Eight strategies for co-creation

Community member post by Arnim Wiek

wiek
Arnim Wiek (biography)

Co-creation aims at genuine and meaningful interaction among researchers, service providers, policy makers, consumers, and other key stakeholders. It is also known as co-production, co-design and co-construction. Co-creation is often a buzzword with fuzzy meanings of who collaborates with whom, when and how (processes) and to what end (outcomes) in addressing sustainability and other complex problems. Yet there is emerging evidence on best practices of co-creation. Although this evidence is mostly based on individual case studies or comparisons of small sets of cases, the following eight strategies provide valuable guidance for researchers and practitioners.

  1. Clarify objectives and processes up-front
    Co-creation processes need to be carefully designed, with clear objectives (expected outcomes) and processes (who collaborates with whom, when and how).
  2. Objectives must include actionable knowledge
    Actionable knowledge comprises normative knowledge (what goal to reach) and instructional knowledge (how to reach the goal). It moves beyond the usual research analysis of a problem or system.
  3. Objectives must also include practical outcomes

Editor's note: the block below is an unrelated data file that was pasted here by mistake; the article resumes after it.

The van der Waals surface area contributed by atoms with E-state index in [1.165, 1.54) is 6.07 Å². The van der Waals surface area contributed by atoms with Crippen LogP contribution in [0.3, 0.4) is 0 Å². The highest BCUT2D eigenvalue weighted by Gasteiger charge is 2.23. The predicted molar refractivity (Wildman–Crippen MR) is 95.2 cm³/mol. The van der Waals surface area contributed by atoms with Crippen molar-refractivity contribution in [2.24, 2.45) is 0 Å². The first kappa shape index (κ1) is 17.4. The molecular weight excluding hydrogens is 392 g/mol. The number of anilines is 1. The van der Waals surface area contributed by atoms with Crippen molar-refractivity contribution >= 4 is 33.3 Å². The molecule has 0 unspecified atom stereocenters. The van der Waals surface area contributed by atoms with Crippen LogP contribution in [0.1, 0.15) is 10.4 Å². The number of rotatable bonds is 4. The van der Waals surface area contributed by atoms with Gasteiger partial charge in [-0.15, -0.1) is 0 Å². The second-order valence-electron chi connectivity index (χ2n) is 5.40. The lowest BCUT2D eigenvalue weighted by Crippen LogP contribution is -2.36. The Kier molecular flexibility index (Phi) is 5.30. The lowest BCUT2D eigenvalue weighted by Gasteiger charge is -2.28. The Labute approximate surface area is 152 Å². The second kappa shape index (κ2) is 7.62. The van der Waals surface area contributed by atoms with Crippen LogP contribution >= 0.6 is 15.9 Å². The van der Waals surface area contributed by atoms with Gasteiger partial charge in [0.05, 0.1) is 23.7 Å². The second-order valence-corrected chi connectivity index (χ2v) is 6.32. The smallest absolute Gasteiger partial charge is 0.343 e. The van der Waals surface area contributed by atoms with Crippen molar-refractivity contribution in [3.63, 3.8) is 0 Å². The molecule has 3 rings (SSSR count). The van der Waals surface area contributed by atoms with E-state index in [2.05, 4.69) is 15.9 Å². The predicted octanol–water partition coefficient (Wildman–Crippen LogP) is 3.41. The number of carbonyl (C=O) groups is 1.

Actionable knowledge is still only knowledge. Co-creation must also include the creation of practical changes. While such changes are informed by knowledge, they are of a very different nature – emotional, behavioral, physical and other changes in the real world. Researchers are often reluctant to co-create practical outcomes.
  4. Identify relevant stakeholders and use a well-balanced engagement throughout
    Stakeholders bring different needs, interests, capacities, and resources to the table and the co-creation process should take this diversity into account. Strive for a good balance among stakeholders from the following groups: those negatively affected, those benefitting, those involved in causing the problem or situation under investigation, and those with legitimate concerns. A well-balanced engagement does not mean that every group needs to be involved to the same extent at all times.
  5. Use professional facilitators
    Neutral facilitators should enable a just and open engagement process. Facilitators must watch out for power asymmetries, hidden agendas and private interests across the spectrum of relevant stakeholders.
  6. Choose an appropriate process
    There is a wide range of co-creation processes, including:

    • Listening sessions that allow stakeholders to air their concerns, perspectives and ideas.
    • Discussion sessions among stakeholder groups (which can be diverse or homogeneous) aimed at exchange and mutual understanding.
    • Collaborative sessions on project deliverables.
    • Elicitation sessions to receive feedback on deliverables.

    Interactions can be via interview, survey, focus group, walking audit workshop or other means. Engagement can be virtual or face-to-face. (For more on walking audits see also Responding to stakeholders – lessons learnt.)